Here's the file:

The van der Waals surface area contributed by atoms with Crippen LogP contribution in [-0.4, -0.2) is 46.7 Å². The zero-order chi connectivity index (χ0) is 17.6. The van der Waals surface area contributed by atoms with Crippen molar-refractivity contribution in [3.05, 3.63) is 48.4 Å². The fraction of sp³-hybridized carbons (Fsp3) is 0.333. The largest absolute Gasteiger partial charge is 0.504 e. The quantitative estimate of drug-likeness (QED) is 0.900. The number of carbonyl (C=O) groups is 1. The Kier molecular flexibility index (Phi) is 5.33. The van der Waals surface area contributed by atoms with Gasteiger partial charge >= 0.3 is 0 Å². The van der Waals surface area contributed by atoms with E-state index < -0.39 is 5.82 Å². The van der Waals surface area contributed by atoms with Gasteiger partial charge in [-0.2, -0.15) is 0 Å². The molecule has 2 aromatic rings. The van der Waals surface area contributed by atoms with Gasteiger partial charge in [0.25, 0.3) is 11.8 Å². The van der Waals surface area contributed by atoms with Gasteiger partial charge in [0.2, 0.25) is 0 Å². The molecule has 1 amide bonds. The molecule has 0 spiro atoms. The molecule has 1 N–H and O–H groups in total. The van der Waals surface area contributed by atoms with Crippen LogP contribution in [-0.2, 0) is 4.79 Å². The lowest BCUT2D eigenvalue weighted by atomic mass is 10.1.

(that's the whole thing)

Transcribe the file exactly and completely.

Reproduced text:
The van der Waals surface area contributed by atoms with Crippen LogP contribution in [-0.4, -0.2) is 46.7 Å². The zero-order chi connectivity index (χ0) is 17.6. The van der Waals surface area contributed by atoms with Crippen molar-refractivity contribution in [3.05, 3.63) is 48.4 Å². The fraction of sp³-hybridized carbons (Fsp3) is 0.333. The largest absolute Gasteiger partial charge is 0.504 e. The quantitative estimate of drug-likeness (QED) is 0.900. The number of carbonyl (C=O) groups is 1. The Kier molecular flexibility index (Phi) is 5.33. The van der Waals surface area contributed by atoms with Gasteiger partial charge >= 0.3 is 0 Å². The van der Waals surface area contributed by atoms with E-state index < -0.39 is 5.82 Å². The van der Waals surface area contributed by atoms with Gasteiger partial charge in [-0.2, -0.15) is 0 Å². The molecule has 2 aromatic rings. The van der Waals surface area contributed by atoms with Gasteiger partial charge in [0.25, 0.3) is 11.8 Å². The van der Waals surface area contributed by atoms with Gasteiger partial charge in [0.2, 0.25) is 0 Å². The molecule has 1 amide bonds. The molecule has 0 spiro atoms. The molecule has 1 N–H and O–H groups in total. The van der Waals surface area contributed by atoms with Crippen LogP contribution in [-0.2, 0) is 4.79 Å². The lowest BCUT2D eigenvalue weighted by atomic mass is 10.1.